You don’t know me, but my husband (wife, friend or relative) is drunk and we have pretty well come to the end of our rope and we can’t stand it any longer and we don’t know what to do. What do you suggest …?”
Most of us who have been in the pastorate for any length of time know what it is to receive a call like this and today such calls come more frequently. There are more alcoholics than ever before. Now that the disease has been brought into the open through education, the likelihood of any minister receiving such a call is becoming immeasurably increased.
Few of us any longer hold to the opinion expressed by one pastor of a large city church not long ago: “We don’t have that problem in our congregation.” The good brother, who declared he knew no alcoholics, no longer represents any considerable proportion of the clergy. Today, most of us have witnessed the agony associated with the problem and have known the frustration of trying to deal with it. Somewhere in our experience—if our people believed that they could come to us for help—we have met one or more of the 5,000,000 or so chronic alcoholics who, with their slightly more independent brethren, the 7,000,000 or so problem drinkers, careen their way across our land.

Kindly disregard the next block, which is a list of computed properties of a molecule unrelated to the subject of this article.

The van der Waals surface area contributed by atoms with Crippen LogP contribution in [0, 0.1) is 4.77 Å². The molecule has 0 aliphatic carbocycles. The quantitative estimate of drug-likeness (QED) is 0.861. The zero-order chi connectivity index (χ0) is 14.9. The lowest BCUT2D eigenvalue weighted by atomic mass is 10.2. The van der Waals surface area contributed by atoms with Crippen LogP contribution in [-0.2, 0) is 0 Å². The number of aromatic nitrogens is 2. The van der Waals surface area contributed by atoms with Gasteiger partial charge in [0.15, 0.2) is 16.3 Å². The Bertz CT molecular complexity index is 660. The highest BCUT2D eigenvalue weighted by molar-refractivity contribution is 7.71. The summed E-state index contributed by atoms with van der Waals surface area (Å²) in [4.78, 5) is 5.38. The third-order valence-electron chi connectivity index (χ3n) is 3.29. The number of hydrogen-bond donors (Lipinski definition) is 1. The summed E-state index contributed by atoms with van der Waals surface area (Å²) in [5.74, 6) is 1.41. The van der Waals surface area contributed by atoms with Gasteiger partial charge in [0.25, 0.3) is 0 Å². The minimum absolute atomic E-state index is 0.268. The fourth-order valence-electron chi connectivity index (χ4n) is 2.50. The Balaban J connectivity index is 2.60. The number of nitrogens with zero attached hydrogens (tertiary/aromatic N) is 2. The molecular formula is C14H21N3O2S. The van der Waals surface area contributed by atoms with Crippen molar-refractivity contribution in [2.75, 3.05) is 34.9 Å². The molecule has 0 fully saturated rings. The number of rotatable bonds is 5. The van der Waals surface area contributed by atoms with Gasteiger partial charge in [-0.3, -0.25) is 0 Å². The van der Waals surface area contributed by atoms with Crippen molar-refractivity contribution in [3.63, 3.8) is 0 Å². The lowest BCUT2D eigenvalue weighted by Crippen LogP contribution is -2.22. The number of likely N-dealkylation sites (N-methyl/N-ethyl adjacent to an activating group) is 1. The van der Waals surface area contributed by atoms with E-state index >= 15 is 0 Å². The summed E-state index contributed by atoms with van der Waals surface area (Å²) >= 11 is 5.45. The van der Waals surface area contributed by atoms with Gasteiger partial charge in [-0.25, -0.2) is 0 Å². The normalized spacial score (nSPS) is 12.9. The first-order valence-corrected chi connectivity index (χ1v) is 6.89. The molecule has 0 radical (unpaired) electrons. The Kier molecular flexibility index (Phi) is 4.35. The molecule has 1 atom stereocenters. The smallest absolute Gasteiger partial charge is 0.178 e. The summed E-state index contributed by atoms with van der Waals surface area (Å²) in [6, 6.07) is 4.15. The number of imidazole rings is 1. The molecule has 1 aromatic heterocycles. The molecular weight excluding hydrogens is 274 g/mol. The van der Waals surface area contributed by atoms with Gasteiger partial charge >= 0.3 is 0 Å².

What are we to do about them? That depends on several factors, most of which can be recognized and analyzed: an accurate estimate of the problem of alcoholism, and the condition of the particular alcoholic you are trying to help. Each case is a unique experience, but there are certain rules of thumb.
Evaluation Of The Problem
Most authorities agree that chronic alcoholism is a condition (some call it a disease and the medical profession wishes it knew for sure just what to call it) which leaves the alcoholic ...1
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